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All-In July

Top gambling regulatory developments in July.

France

Since January 2013, ARJEL, the French Regulator, has shown an interest in both free online lotteries and social games.  On 15 May 2013 French Members of Parliament introduced a bill aiming to reinforce online lottery legislation and help protect consumers. 

The bill seeks to amend several provisions of the French Consumer Code. As drafted, the amendments would result in a significant change and expand the definition of prohibited lotteries to capture games that are, even in part, based on chance.

It is important to note however, that the bill has only been submitted for examination by the Economic Affairs Commission (“Commission”) and a number of amendments and modifications could be made before it is passed into law. So far, the bill has only been registered with the Commission and any lobbying or consultation period has not yet commenced.  Therefore, at this time it is difficult to assess whether the bill will be adopted by the Commission in its current form or whether changes will be made. 

Depending on how the draft bill is interpreted, and with such a broad definition of games of chance, it is possible that social gaming could fall under France’s gambling regulations. Although the timeline and the scope of the final amendments are unclear, France could be the first to address the convergence of social gaming and gambling through regulation. (Belgium did submit draft legislation in November 2012 which limited spend on social gaming to €100 per month but the draft is still being considered.)

Greece

On 30 July the Hellenic Gaming Commission published a blacklist of 402 websites operating without a licence in Greece.  Greek ISPs, local banks and law enforcement agencies are understood to have been sent a copy of the blacklist and are required to block any websites or transactions from operators on that list.

The initial blacklist was expected in April 2013 but in a controversial U-turn by the Greek Government in March 2013, essentially rescinding the 24 transitional licences granted to operators which enabled them to keep transacting with Greek residents and creating a monopoly over online gambling until 2020, the blacklist was not published.  However, given a number of challenges to the proposed laws are expected from disgruntled operators and the standstill period has been extended by the European Commission until 23 September, it appears the Greek Government are trying to take steps to ensure as many offshore operators exit the Greek market as possible.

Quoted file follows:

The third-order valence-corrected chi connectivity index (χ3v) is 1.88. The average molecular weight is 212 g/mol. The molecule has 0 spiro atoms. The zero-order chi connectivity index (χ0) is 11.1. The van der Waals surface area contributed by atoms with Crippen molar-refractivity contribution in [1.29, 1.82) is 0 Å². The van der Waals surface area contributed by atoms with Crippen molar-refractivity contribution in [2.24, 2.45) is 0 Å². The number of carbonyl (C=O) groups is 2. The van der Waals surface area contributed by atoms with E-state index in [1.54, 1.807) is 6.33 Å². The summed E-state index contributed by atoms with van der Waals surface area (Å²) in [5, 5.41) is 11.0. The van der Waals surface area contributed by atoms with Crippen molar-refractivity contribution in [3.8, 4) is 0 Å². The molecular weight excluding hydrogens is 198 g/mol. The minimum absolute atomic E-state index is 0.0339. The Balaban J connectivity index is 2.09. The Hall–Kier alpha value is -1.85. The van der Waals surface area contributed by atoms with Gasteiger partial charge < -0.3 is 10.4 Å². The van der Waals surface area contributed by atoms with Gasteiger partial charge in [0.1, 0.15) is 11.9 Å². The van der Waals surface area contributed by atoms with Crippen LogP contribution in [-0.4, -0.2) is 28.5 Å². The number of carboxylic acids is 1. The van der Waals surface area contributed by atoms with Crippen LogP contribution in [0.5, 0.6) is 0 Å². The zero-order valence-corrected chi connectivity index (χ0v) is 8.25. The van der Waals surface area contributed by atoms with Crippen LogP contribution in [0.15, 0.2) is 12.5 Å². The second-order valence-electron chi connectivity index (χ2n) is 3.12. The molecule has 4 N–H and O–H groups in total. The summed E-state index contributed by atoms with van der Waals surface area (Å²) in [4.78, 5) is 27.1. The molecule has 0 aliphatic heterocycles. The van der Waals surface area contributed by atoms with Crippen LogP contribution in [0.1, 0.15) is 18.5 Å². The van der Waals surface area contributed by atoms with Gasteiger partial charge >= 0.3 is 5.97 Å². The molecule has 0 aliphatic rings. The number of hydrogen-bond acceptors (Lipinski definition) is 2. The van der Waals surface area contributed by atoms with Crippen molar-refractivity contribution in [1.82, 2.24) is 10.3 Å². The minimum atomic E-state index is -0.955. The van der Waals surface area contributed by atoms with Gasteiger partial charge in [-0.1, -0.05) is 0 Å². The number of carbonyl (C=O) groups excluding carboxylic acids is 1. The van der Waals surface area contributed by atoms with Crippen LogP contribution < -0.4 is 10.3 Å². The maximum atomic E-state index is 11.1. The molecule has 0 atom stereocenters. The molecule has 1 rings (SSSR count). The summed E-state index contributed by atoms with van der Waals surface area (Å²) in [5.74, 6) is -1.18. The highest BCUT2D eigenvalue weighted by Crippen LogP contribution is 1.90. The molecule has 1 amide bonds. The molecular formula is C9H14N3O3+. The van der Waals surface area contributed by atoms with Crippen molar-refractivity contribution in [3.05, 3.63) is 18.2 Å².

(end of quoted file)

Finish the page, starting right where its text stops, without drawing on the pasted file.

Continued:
It will be interesting to see the validity of the blacklist given the incompatibility of the Greek gambling regime with European Laws.

Ireland

The General Scheme of the Gambling Control Bill 2013 (“Bill”) was approved by the Irish Government on 16 July, introducing legislation that seeks to regulate online gambling for the first time.  The bill will replace the very outdated Betting Act 1931 and the Gaming and Lotteries Act 1956.

When the Bill is introduced it will mean that any company offering gambling services to Irish residents, whether based in Ireland or elsewhere, will require a licence from the proposed self-funding regulator, the Department of Justice and Equality. Providing there are no significant hurdles, it is anticipated that the legislation will be enacted before the next election in late 2015 or early 2016.

Form a UK perspective, the prohibition of fixed-odds betting terminals is perhaps the most controversial provision contained in the Bill given their prominence in the UK retail bookmaking environment. However, it is understood that Irish bookmakers are more concerned about the corresponding tax regime which is expected to be announced in the Budget later this year.